I’ve been using Eleventy for a number of different content-based websites (aka “blogs”) for a while now. As much as I’ve grown to like it, I have never liked that the content (aka the Markdown files I spend hours writing) and the design (aka the Nunjucks and configs and so on) are mixed into the same folder.
One thing that I always appreciated about WordPress (even though we parted ways years ago) is that the content and design were distinctly different things. You could try out a different “theme” and none of your main content would be modified or destroyed.
(Having written a few things for WordPress in the past, I feel competent to have thoughts about it.)
It’s easy to criticize other people’s decisions, especially about software design, but one mistake I think Eleventy made is not keeping the content and layout/design distinct.
This becomes even more critical with Eleventy: since all the template, rendering, and compiling is mixed in to the folder with your content, you are the one responsible for making sure over two thousand dependencies (see here for a probably-outdated list) are kept up to date and configured properly.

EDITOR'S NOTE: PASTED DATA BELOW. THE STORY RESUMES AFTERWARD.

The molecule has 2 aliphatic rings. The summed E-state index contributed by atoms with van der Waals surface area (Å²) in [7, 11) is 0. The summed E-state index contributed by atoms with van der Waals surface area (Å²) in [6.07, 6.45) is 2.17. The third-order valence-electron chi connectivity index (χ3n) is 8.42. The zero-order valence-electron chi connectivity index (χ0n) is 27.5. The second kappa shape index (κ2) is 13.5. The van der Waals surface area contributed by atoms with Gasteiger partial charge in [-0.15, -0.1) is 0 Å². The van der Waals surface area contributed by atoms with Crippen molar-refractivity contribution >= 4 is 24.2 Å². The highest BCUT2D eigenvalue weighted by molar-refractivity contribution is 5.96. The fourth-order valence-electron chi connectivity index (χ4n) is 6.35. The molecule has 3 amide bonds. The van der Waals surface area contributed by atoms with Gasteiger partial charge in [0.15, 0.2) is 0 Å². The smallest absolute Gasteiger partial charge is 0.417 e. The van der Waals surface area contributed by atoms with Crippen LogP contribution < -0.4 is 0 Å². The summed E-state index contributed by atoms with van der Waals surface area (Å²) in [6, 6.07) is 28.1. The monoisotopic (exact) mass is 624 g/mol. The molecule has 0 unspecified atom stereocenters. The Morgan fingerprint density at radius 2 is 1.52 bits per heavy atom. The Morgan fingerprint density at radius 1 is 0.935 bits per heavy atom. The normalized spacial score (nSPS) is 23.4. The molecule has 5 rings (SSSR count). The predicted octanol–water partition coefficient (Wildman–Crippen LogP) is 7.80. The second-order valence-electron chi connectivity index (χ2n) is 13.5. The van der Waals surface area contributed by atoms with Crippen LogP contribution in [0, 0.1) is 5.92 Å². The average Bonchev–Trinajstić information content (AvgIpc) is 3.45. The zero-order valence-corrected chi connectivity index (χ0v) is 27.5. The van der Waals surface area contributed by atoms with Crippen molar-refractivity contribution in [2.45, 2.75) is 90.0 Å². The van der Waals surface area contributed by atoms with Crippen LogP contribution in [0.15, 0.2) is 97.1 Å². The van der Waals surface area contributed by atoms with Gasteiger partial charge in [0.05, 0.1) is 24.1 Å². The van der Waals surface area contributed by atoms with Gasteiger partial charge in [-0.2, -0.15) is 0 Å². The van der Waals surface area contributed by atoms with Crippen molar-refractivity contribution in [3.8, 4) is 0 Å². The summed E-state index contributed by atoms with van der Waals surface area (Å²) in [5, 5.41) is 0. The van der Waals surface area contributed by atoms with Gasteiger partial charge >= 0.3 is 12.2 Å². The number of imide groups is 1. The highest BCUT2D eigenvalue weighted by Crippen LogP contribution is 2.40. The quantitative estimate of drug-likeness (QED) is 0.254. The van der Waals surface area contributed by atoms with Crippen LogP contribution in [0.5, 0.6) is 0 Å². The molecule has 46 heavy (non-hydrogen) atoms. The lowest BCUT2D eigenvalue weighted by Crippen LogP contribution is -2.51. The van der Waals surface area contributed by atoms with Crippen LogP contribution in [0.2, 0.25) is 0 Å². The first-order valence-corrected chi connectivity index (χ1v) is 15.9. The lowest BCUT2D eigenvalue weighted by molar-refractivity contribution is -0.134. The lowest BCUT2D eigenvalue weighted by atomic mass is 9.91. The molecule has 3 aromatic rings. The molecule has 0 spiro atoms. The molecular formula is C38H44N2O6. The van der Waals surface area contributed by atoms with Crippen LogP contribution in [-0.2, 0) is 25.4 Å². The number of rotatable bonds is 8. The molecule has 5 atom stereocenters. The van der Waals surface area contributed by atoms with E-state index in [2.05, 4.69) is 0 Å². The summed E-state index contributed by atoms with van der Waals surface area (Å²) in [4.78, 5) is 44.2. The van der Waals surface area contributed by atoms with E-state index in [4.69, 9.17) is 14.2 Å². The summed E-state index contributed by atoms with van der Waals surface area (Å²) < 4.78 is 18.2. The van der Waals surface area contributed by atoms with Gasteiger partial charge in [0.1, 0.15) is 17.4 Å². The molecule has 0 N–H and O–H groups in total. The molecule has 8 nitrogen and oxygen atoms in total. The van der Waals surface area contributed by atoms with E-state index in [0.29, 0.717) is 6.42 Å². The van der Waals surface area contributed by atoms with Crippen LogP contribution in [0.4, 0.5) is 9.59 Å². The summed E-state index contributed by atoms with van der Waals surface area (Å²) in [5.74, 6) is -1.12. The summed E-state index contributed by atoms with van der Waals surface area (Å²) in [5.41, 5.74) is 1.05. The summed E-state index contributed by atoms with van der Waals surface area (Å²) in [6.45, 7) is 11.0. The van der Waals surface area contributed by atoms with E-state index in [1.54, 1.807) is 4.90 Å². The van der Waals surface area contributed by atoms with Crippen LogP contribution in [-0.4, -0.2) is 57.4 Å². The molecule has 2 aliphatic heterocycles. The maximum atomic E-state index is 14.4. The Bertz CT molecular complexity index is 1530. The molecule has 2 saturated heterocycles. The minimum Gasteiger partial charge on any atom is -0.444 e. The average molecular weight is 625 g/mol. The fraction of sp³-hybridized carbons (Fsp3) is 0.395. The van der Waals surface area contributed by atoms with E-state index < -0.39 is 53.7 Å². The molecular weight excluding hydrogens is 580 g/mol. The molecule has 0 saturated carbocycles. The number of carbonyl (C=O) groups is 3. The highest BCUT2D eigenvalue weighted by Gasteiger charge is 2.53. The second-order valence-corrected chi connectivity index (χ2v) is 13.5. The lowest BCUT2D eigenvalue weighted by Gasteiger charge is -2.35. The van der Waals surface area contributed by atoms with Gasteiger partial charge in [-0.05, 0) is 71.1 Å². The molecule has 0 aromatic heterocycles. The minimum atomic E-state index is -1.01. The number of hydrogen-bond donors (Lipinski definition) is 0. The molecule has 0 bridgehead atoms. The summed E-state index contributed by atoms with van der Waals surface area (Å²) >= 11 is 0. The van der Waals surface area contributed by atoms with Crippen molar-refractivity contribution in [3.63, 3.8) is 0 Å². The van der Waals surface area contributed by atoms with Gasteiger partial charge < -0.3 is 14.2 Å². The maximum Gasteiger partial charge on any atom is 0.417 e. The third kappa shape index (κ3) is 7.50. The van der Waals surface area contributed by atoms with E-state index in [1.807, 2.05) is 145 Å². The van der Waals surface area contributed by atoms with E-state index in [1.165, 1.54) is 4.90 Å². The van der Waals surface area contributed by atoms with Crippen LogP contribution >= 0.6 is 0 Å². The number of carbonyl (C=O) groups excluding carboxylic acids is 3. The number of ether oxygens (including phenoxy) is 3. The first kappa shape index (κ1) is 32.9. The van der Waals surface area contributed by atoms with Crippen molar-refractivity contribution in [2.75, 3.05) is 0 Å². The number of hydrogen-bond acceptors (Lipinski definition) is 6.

I created An11ty to be that (relatively simple) tool that would let me keep my blog posts in a folder, and my template somewhere else.
When I start my next simple blog site for my next big idea, I don’t want to spend my brain cycles fiddling with a bunch of configuration details, and I don’t want the background stress of making sure everything is up to date when I publish my next blog post.
Instead, I just want to write content.
On the other hand, I don’t want to be so trapped by a framework, that I can’t manage to update simple (or even complex!) things.
(There’s also a minimal starter that shows how little is needed to get started.)
That’s about all I have to report at this time. It’s still very incomplete, but since I’m using An11ty for a handful of different websites, it will continue to see development over time.